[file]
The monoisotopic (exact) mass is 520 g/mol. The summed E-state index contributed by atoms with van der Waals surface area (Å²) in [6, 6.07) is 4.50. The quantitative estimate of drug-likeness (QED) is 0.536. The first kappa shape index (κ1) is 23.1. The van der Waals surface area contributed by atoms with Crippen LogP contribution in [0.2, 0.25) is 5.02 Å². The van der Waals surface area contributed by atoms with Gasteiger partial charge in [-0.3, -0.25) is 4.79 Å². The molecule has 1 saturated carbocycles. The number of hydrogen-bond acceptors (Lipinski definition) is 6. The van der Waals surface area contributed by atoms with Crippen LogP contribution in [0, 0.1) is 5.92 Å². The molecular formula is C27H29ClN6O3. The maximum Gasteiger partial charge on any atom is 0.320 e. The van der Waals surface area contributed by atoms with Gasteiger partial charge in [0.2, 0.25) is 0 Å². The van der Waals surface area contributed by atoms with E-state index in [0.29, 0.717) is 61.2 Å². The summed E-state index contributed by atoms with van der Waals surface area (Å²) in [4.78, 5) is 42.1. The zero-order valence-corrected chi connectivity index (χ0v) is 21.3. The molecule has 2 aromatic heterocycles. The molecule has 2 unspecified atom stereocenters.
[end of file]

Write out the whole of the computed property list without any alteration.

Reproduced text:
The monoisotopic (exact) mass is 520 g/mol. The summed E-state index contributed by atoms with van der Waals surface area (Å²) in [6, 6.07) is 4.50. The quantitative estimate of drug-likeness (QED) is 0.536. The first kappa shape index (κ1) is 23.1. The van der Waals surface area contributed by atoms with Crippen LogP contribution in [0.2, 0.25) is 5.02 Å². The van der Waals surface area contributed by atoms with Gasteiger partial charge in [-0.3, -0.25) is 4.79 Å². The molecule has 1 saturated carbocycles. The number of hydrogen-bond acceptors (Lipinski definition) is 6. The van der Waals surface area contributed by atoms with Crippen LogP contribution in [0, 0.1) is 5.92 Å². The molecular formula is C27H29ClN6O3. The maximum Gasteiger partial charge on any atom is 0.320 e. The van der Waals surface area contributed by atoms with Gasteiger partial charge in [0.2, 0.25) is 0 Å². The van der Waals surface area contributed by atoms with E-state index in [0.29, 0.717) is 61.2 Å². The summed E-state index contributed by atoms with van der Waals surface area (Å²) in [4.78, 5) is 42.1. The zero-order valence-corrected chi connectivity index (χ0v) is 21.3. The molecule has 2 aromatic heterocycles. The molecule has 2 unspecified atom stereocenters.